Macra: CAP talks big issue: James Healy

James Healy

Corkman James Healy declared his intention to run for the Macra presidency on January 6.

He is currently an Associate Member on the Macra na Feirme National Council and has held numerous roles at club, regional and national level including Munster VP from 2013 to 2015.

From a farming background, he works as a production supervisor with an electronics company.

His club is Donoughmore Macra.

“When I was Munster VP, I put a huge amount of time into travelling around to counties and listening to members, and taking that feedback to the national organisation, and I think that I want to bring the same sort of ethos to the presidency”

How would you describe Macra na Feirme, in three words?

Competitions, personal development, agriculture.

What is your greatest achievement in Macra?

From a personal point of view, it’s very hard to pick a particular event. My highlights in Macra tend to be ones where it’s being part of a team, the Capers final is a very good memory for me, but I suppose my greatest highlight in Macra is definitely Donoughmore Macra winning Club of the Year. 

They won it in 2015 and 2016, and I suppose when you have been there since the start, it means quite a lot to see the club where you have spent a huge part of your life grow to the point of winning Club of the Year.

What motivated you to run for president of Macra Na Feirme?

I have spent a good period of time at national level in the organisation. I have been national competitions chair, I was Munster vice president, and at various times over the last couple of years I have considered running [for president] but, for different reasons, it wasn’t the time. It was something I always wanted to do. I also think that I can add a lot to the organisation.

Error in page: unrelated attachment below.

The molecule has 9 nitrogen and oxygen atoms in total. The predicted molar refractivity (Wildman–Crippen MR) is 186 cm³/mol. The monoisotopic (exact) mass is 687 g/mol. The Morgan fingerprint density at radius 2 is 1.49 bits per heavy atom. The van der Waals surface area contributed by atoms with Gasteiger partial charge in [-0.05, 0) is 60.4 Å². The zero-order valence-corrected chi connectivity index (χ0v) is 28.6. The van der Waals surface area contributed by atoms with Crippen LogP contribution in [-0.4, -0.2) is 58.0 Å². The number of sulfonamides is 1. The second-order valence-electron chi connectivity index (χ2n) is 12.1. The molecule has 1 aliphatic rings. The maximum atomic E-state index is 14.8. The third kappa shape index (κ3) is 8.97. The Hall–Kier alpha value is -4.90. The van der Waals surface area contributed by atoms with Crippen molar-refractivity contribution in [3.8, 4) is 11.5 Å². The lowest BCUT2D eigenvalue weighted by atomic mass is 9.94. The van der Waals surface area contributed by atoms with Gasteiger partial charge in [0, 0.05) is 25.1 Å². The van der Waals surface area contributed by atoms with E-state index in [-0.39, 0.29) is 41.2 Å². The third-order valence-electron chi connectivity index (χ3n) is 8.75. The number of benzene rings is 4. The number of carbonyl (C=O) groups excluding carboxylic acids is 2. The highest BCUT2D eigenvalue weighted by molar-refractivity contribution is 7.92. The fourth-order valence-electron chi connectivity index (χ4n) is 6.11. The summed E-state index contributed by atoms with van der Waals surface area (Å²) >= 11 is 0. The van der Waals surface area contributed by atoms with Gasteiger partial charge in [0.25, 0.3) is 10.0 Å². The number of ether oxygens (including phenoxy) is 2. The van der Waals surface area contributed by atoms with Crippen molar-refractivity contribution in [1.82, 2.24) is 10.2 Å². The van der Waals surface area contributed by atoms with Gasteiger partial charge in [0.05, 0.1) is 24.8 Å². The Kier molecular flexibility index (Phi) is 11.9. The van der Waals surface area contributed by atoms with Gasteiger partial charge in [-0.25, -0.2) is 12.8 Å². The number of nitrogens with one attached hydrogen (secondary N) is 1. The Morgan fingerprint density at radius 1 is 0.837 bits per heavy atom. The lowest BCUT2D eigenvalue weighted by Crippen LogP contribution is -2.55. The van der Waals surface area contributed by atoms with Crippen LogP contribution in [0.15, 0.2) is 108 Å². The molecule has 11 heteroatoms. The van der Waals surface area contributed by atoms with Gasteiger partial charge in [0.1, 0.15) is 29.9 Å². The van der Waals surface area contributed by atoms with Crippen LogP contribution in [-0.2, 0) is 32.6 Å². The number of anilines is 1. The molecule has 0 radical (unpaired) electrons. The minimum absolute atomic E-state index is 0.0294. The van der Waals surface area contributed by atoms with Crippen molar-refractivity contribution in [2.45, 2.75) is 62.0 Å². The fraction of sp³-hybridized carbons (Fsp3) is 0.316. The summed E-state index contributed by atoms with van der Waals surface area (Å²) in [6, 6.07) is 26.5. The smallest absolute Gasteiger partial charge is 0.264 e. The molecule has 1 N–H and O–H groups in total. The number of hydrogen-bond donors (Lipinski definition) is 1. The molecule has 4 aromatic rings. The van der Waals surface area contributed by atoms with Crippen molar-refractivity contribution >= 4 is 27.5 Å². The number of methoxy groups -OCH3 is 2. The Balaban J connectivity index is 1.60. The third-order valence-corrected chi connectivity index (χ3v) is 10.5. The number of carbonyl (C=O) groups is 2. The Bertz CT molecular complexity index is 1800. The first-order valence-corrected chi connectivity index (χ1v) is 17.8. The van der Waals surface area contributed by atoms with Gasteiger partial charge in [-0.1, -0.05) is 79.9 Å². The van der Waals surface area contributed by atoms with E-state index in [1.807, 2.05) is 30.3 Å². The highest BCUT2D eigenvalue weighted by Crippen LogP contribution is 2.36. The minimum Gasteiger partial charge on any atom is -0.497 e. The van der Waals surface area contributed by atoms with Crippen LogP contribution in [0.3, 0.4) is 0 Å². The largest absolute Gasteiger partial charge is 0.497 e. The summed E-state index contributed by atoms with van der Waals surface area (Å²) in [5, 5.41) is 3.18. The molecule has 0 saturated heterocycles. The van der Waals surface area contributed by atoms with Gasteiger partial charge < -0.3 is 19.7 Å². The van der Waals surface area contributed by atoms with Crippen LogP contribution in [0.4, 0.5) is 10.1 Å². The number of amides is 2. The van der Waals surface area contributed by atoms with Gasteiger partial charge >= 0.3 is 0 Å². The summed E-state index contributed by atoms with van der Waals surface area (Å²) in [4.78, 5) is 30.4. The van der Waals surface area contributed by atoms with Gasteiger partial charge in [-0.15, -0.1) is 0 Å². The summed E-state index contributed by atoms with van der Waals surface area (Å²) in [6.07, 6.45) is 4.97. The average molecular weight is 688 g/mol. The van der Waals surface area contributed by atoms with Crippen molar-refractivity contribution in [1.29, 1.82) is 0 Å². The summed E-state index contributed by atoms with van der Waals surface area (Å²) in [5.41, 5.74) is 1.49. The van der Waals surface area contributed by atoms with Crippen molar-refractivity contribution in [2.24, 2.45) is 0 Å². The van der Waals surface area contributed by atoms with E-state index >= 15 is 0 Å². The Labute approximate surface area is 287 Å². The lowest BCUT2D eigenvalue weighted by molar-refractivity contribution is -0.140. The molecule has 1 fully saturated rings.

I have a huge amount to give back, I have a huge amount of experience and it is not just Macra experience, but life experience that I can give to the organisation. 

When I was Munster VP, I put a huge amount of time into travelling around to counties and listening to members and taking that feedback to the national organisation, and I think that I want to bring the same sort of ethos to the presidency, because I think it’s what the organisation needs right now, and I think that I am the best person to do that.

You are highly involved in Macra, having held prominent roles in the organisation, but what personal characteristics make you an ideal candidate to be a future president?

I have participated in a lot of competitions. I have been a very active Macra member, which all plays into the presidency but I am also a very good listener. Sometimes, you just need to listen to what the members are saying, you learn a lot more with your ears. 

I also have great patience and I’m very outgoing, and that lends itself to the position of president, because the president is the president for its members, and they have to feel like they can approach you. They feel like they can talk to you, but at the same time, I am quite straight with people if there is a problem, I will talk it out with them.

What are the main challenges facing Macra, and if elected president, what will you do to rectify them?

Firstly, from an external point of view, obviously we have had our CAP meetings recently, and the next president is going to spend a lot of time lobbying. 

We [Macra] are going to put together our submission for CAP2020 shortly, and hopefully we will be presenting that to the EU Commissioner and our own Minister for Agriculture, so the CAP negotiations are going to take up a huge amount of time for the next president.

Internally, some of the issues that have come up during the strategic planning meetings are transparency and communications.